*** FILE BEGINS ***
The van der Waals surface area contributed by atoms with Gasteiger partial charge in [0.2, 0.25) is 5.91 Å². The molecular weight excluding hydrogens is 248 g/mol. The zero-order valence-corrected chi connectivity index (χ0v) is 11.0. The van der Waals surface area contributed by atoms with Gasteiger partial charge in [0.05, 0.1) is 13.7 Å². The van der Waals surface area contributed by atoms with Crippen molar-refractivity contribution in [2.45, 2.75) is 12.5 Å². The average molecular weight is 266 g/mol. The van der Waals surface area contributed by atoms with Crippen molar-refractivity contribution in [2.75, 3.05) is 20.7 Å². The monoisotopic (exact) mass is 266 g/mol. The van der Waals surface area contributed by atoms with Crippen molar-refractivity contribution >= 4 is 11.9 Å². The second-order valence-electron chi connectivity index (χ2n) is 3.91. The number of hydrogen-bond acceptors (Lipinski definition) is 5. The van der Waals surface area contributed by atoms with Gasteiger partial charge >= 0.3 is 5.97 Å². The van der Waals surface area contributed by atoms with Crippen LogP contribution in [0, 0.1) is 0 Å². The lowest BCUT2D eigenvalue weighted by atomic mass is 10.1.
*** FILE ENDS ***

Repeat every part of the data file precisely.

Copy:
The van der Waals surface area contributed by atoms with Gasteiger partial charge in [0.2, 0.25) is 5.91 Å². The molecular weight excluding hydrogens is 248 g/mol. The zero-order valence-corrected chi connectivity index (χ0v) is 11.0. The van der Waals surface area contributed by atoms with Gasteiger partial charge in [0.05, 0.1) is 13.7 Å². The van der Waals surface area contributed by atoms with Crippen molar-refractivity contribution in [2.45, 2.75) is 12.5 Å². The average molecular weight is 266 g/mol. The van der Waals surface area contributed by atoms with Crippen molar-refractivity contribution in [2.75, 3.05) is 20.7 Å². The monoisotopic (exact) mass is 266 g/mol. The van der Waals surface area contributed by atoms with Crippen molar-refractivity contribution >= 4 is 11.9 Å². The second-order valence-electron chi connectivity index (χ2n) is 3.91. The number of hydrogen-bond acceptors (Lipinski definition) is 5. The van der Waals surface area contributed by atoms with Gasteiger partial charge >= 0.3 is 5.97 Å². The van der Waals surface area contributed by atoms with Crippen LogP contribution in [0, 0.1) is 0 Å². The lowest BCUT2D eigenvalue weighted by atomic mass is 10.1.